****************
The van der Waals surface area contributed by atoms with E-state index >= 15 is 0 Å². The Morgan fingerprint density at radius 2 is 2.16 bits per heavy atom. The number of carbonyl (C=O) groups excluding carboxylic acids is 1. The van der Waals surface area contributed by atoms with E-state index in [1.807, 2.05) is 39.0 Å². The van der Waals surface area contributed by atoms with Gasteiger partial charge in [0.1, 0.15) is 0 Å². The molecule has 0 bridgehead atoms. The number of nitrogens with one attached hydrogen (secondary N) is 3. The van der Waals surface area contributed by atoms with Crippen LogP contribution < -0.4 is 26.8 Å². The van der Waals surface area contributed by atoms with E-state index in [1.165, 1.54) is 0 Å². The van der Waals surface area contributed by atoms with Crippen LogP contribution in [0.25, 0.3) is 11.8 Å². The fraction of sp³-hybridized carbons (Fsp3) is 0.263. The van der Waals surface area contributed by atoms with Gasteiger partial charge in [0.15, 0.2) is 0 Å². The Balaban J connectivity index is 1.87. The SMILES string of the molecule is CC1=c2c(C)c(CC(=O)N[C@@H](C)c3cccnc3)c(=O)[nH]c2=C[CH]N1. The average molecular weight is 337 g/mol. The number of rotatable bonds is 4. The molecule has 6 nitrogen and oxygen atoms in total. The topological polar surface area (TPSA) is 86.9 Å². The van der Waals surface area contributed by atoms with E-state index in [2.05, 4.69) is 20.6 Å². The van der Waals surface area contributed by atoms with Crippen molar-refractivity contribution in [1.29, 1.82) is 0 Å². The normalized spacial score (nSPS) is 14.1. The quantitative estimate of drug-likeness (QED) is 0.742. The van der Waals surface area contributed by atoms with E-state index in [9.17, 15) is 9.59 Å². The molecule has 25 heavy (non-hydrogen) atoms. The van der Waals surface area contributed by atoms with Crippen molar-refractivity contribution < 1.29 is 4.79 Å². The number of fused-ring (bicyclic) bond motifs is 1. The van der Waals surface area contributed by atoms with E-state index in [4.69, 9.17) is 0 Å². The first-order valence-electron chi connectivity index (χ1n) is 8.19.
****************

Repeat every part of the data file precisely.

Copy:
The van der Waals surface area contributed by atoms with E-state index >= 15 is 0 Å². The Morgan fingerprint density at radius 2 is 2.16 bits per heavy atom. The number of carbonyl (C=O) groups excluding carboxylic acids is 1. The van der Waals surface area contributed by atoms with E-state index in [1.807, 2.05) is 39.0 Å². The van der Waals surface area contributed by atoms with Gasteiger partial charge in [0.1, 0.15) is 0 Å². The molecule has 0 bridgehead atoms. The number of nitrogens with one attached hydrogen (secondary N) is 3. The van der Waals surface area contributed by atoms with Crippen LogP contribution < -0.4 is 26.8 Å². The van der Waals surface area contributed by atoms with E-state index in [1.165, 1.54) is 0 Å². The van der Waals surface area contributed by atoms with Crippen LogP contribution in [0.25, 0.3) is 11.8 Å². The fraction of sp³-hybridized carbons (Fsp3) is 0.263. The van der Waals surface area contributed by atoms with Gasteiger partial charge in [0.15, 0.2) is 0 Å². The Balaban J connectivity index is 1.87. The SMILES string of the molecule is CC1=c2c(C)c(CC(=O)N[C@@H](C)c3cccnc3)c(=O)[nH]c2=C[CH]N1. The average molecular weight is 337 g/mol. The number of rotatable bonds is 4. The molecule has 6 nitrogen and oxygen atoms in total. The topological polar surface area (TPSA) is 86.9 Å². The van der Waals surface area contributed by atoms with E-state index in [2.05, 4.69) is 20.6 Å². The van der Waals surface area contributed by atoms with Crippen molar-refractivity contribution in [1.29, 1.82) is 0 Å². The normalized spacial score (nSPS) is 14.1. The quantitative estimate of drug-likeness (QED) is 0.742. The van der Waals surface area contributed by atoms with E-state index in [9.17, 15) is 9.59 Å². The molecule has 25 heavy (non-hydrogen) atoms. The van der Waals surface area contributed by atoms with Crippen molar-refractivity contribution < 1.29 is 4.79 Å². The number of fused-ring (bicyclic) bond motifs is 1. The van der Waals surface area contributed by atoms with E-state index in [4.69, 9.17) is 0 Å². The first-order valence-electron chi connectivity index (χ1n) is 8.19.